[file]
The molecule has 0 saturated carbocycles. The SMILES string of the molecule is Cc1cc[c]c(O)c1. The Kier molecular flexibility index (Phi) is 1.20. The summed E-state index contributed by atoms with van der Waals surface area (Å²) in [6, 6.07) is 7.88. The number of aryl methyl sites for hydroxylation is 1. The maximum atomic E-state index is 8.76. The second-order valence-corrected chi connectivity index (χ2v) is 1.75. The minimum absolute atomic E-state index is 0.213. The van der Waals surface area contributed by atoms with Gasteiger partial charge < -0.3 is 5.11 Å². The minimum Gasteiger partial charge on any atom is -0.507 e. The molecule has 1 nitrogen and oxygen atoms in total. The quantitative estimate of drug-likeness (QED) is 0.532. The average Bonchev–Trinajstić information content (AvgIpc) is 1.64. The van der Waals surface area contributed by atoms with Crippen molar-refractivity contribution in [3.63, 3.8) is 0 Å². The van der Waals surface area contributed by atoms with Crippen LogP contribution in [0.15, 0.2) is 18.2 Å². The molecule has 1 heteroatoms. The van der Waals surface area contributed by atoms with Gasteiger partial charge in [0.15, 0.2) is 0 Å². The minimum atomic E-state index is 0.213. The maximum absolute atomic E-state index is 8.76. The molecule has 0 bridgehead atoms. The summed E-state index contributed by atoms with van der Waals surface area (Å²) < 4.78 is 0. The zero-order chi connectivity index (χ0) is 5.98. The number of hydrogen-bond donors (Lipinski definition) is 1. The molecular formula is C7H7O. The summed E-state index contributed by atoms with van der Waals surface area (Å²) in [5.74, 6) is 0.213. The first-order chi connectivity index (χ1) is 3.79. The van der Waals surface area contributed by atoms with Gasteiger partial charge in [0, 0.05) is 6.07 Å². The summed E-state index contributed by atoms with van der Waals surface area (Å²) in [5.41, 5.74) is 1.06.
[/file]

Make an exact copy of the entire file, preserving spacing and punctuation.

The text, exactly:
The molecule has 0 saturated carbocycles. The SMILES string of the molecule is Cc1cc[c]c(O)c1. The Kier molecular flexibility index (Phi) is 1.20. The summed E-state index contributed by atoms with van der Waals surface area (Å²) in [6, 6.07) is 7.88. The number of aryl methyl sites for hydroxylation is 1. The maximum atomic E-state index is 8.76. The second-order valence-corrected chi connectivity index (χ2v) is 1.75. The minimum absolute atomic E-state index is 0.213. The van der Waals surface area contributed by atoms with Gasteiger partial charge < -0.3 is 5.11 Å². The minimum Gasteiger partial charge on any atom is -0.507 e. The molecule has 1 nitrogen and oxygen atoms in total. The quantitative estimate of drug-likeness (QED) is 0.532. The average Bonchev–Trinajstić information content (AvgIpc) is 1.64. The van der Waals surface area contributed by atoms with Crippen molar-refractivity contribution in [3.63, 3.8) is 0 Å². The van der Waals surface area contributed by atoms with Crippen LogP contribution in [0.15, 0.2) is 18.2 Å². The molecule has 1 heteroatoms. The van der Waals surface area contributed by atoms with Gasteiger partial charge in [0.15, 0.2) is 0 Å². The minimum atomic E-state index is 0.213. The maximum absolute atomic E-state index is 8.76. The molecule has 0 bridgehead atoms. The summed E-state index contributed by atoms with van der Waals surface area (Å²) < 4.78 is 0. The zero-order chi connectivity index (χ0) is 5.98. The number of hydrogen-bond donors (Lipinski definition) is 1. The molecular formula is C7H7O. The summed E-state index contributed by atoms with van der Waals surface area (Å²) in [5.74, 6) is 0.213. The first-order chi connectivity index (χ1) is 3.79. The van der Waals surface area contributed by atoms with Gasteiger partial charge in [0, 0.05) is 6.07 Å². The summed E-state index contributed by atoms with van der Waals surface area (Å²) in [5.41, 5.74) is 1.06.